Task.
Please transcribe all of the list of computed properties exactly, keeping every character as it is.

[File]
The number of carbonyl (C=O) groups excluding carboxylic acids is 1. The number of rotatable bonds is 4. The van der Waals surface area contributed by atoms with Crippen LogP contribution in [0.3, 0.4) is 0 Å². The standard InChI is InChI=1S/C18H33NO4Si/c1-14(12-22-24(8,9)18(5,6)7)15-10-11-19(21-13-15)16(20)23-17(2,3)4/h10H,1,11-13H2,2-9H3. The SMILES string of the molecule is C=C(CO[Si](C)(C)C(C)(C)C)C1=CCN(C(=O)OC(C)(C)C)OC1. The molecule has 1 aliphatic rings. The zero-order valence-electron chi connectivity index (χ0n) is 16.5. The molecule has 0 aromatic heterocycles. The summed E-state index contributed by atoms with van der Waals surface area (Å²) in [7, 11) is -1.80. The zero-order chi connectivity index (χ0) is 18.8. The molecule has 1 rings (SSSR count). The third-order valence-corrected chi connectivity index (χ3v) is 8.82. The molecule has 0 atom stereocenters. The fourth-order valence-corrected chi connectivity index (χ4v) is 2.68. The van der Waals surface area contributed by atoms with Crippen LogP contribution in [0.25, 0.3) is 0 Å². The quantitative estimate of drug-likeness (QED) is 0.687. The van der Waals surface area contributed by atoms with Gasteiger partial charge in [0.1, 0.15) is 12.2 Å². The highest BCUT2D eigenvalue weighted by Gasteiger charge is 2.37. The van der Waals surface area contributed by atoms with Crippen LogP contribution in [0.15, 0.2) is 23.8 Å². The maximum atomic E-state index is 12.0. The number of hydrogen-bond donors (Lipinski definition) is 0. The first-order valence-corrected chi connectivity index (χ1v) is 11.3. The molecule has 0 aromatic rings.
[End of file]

The number of carbonyl (C=O) groups excluding carboxylic acids is 1. The number of rotatable bonds is 4. The van der Waals surface area contributed by atoms with Crippen LogP contribution in [0.3, 0.4) is 0 Å². The standard InChI is InChI=1S/C18H33NO4Si/c1-14(12-22-24(8,9)18(5,6)7)15-10-11-19(21-13-15)16(20)23-17(2,3)4/h10H,1,11-13H2,2-9H3. The SMILES string of the molecule is C=C(CO[Si](C)(C)C(C)(C)C)C1=CCN(C(=O)OC(C)(C)C)OC1. The molecule has 1 aliphatic rings. The zero-order valence-electron chi connectivity index (χ0n) is 16.5. The molecule has 0 aromatic heterocycles. The summed E-state index contributed by atoms with van der Waals surface area (Å²) in [7, 11) is -1.80. The zero-order chi connectivity index (χ0) is 18.8. The molecule has 1 rings (SSSR count). The third-order valence-corrected chi connectivity index (χ3v) is 8.82. The molecule has 0 atom stereocenters. The fourth-order valence-corrected chi connectivity index (χ4v) is 2.68. The van der Waals surface area contributed by atoms with Crippen LogP contribution in [0.25, 0.3) is 0 Å². The quantitative estimate of drug-likeness (QED) is 0.687. The van der Waals surface area contributed by atoms with Gasteiger partial charge in [0.1, 0.15) is 12.2 Å². The highest BCUT2D eigenvalue weighted by Gasteiger charge is 2.37. The van der Waals surface area contributed by atoms with Crippen LogP contribution in [0.15, 0.2) is 23.8 Å². The maximum atomic E-state index is 12.0. The number of hydrogen-bond donors (Lipinski definition) is 0. The first-order valence-corrected chi connectivity index (χ1v) is 11.3. The molecule has 0 aromatic rings.